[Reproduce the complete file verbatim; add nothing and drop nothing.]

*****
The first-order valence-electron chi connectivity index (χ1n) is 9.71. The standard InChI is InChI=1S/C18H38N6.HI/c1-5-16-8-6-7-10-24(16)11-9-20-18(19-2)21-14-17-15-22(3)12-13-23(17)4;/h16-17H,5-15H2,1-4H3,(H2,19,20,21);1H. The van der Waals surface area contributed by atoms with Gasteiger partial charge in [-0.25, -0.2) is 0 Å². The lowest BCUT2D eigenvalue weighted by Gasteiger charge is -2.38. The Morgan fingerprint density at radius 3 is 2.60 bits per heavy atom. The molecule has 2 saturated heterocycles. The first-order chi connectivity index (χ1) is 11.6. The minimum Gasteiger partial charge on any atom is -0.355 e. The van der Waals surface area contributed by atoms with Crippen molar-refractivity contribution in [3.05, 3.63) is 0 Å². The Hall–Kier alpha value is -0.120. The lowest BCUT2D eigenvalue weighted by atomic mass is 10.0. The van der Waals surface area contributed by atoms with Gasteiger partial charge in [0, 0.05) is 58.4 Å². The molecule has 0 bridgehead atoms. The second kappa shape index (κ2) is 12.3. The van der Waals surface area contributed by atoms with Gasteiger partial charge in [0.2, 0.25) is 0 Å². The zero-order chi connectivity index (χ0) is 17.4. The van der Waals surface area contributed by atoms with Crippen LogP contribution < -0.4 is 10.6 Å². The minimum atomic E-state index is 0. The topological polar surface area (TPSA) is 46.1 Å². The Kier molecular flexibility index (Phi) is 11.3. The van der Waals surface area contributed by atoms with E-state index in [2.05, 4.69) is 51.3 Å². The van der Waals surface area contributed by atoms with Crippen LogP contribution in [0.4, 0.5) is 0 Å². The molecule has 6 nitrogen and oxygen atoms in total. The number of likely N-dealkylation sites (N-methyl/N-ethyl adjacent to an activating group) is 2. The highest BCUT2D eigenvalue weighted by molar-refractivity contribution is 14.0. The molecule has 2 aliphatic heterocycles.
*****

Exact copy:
The first-order valence-electron chi connectivity index (χ1n) is 9.71. The standard InChI is InChI=1S/C18H38N6.HI/c1-5-16-8-6-7-10-24(16)11-9-20-18(19-2)21-14-17-15-22(3)12-13-23(17)4;/h16-17H,5-15H2,1-4H3,(H2,19,20,21);1H. The van der Waals surface area contributed by atoms with Gasteiger partial charge in [-0.25, -0.2) is 0 Å². The lowest BCUT2D eigenvalue weighted by Gasteiger charge is -2.38. The Morgan fingerprint density at radius 3 is 2.60 bits per heavy atom. The molecule has 2 saturated heterocycles. The first-order chi connectivity index (χ1) is 11.6. The minimum Gasteiger partial charge on any atom is -0.355 e. The van der Waals surface area contributed by atoms with Crippen molar-refractivity contribution in [3.05, 3.63) is 0 Å². The Hall–Kier alpha value is -0.120. The lowest BCUT2D eigenvalue weighted by atomic mass is 10.0. The van der Waals surface area contributed by atoms with Gasteiger partial charge in [0, 0.05) is 58.4 Å². The molecule has 0 bridgehead atoms. The second kappa shape index (κ2) is 12.3. The van der Waals surface area contributed by atoms with Gasteiger partial charge in [0.2, 0.25) is 0 Å². The zero-order chi connectivity index (χ0) is 17.4. The van der Waals surface area contributed by atoms with Crippen LogP contribution < -0.4 is 10.6 Å². The minimum atomic E-state index is 0. The topological polar surface area (TPSA) is 46.1 Å². The Kier molecular flexibility index (Phi) is 11.3. The van der Waals surface area contributed by atoms with E-state index in [2.05, 4.69) is 51.3 Å². The van der Waals surface area contributed by atoms with Crippen LogP contribution in [0.4, 0.5) is 0 Å². The molecule has 6 nitrogen and oxygen atoms in total. The number of likely N-dealkylation sites (N-methyl/N-ethyl adjacent to an activating group) is 2. The highest BCUT2D eigenvalue weighted by molar-refractivity contribution is 14.0. The molecule has 2 aliphatic heterocycles.